One reason is that some oil producers have set aside bigger cash cushions than others. Many OPEC producers, among the world's largest exporters, have built up sizable reserves. Among the world's largest exporters, OPEC producers Saudi Arabia, the United Arab Emirates and Kuwait are heavily exposed to losses in dollar terms.
But between them, they're holding more than $2 trillion in their sovereign wealth funds.
"They have ample reserves," said Reva Bhalla, head of global analysis at Stratfor. "And they have much better mechanisms to cope with any unrest at home."
That capacity to impose and maintain social order also varies widely, regardless of where oil prices are headed. Some oil-dependent countries, including Iraq and Libya, are already experiencing civil conflict, so any potential for unrest is already being felt.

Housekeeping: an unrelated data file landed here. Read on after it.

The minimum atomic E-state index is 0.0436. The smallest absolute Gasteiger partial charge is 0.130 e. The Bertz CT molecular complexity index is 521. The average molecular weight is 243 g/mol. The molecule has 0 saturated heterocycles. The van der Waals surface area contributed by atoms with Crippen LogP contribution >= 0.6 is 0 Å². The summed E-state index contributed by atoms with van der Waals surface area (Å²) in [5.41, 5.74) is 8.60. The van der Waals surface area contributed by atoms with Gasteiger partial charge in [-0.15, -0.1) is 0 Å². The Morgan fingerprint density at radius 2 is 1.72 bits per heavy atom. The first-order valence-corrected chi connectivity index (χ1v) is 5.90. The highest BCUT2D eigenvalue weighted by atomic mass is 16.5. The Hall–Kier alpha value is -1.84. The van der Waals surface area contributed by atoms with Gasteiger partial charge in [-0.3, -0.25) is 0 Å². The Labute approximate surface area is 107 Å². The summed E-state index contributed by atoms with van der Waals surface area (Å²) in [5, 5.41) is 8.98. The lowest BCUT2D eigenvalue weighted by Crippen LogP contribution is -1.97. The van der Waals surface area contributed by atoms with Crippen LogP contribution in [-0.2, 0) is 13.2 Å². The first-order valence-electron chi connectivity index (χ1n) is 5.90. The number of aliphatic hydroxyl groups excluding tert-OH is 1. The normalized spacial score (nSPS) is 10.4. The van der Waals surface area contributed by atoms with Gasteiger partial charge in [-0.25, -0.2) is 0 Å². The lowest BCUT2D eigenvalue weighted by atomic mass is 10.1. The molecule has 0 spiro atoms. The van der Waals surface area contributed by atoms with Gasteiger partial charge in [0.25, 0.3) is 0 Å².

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Short of outright civil upheaval, falling oil prices present political strains on any government facing a surprise, sharp budget gap. In Nigeria, where oil and natural gas account for about a third of Nigeria's GDP and 80 percent of government revenue, President Goodluck Jonathan faces the added challenge of looming presidential, state and local elections in February.
Other, smaller African countries are coping with a sharp drop in oil revenues. But those losses may attract little notice from the general public, largely because the public never shared in the oil wealth in the first place.
"In countries like Equatorial Guinea, a lot of it's still getting funneled into the government political patronage network, who are the relatively rich elite. So it's not trickling down to social programs," said Matthew Bey, an energy analyst at Stratfor. "But it might have an impact on which general you have to buy off."
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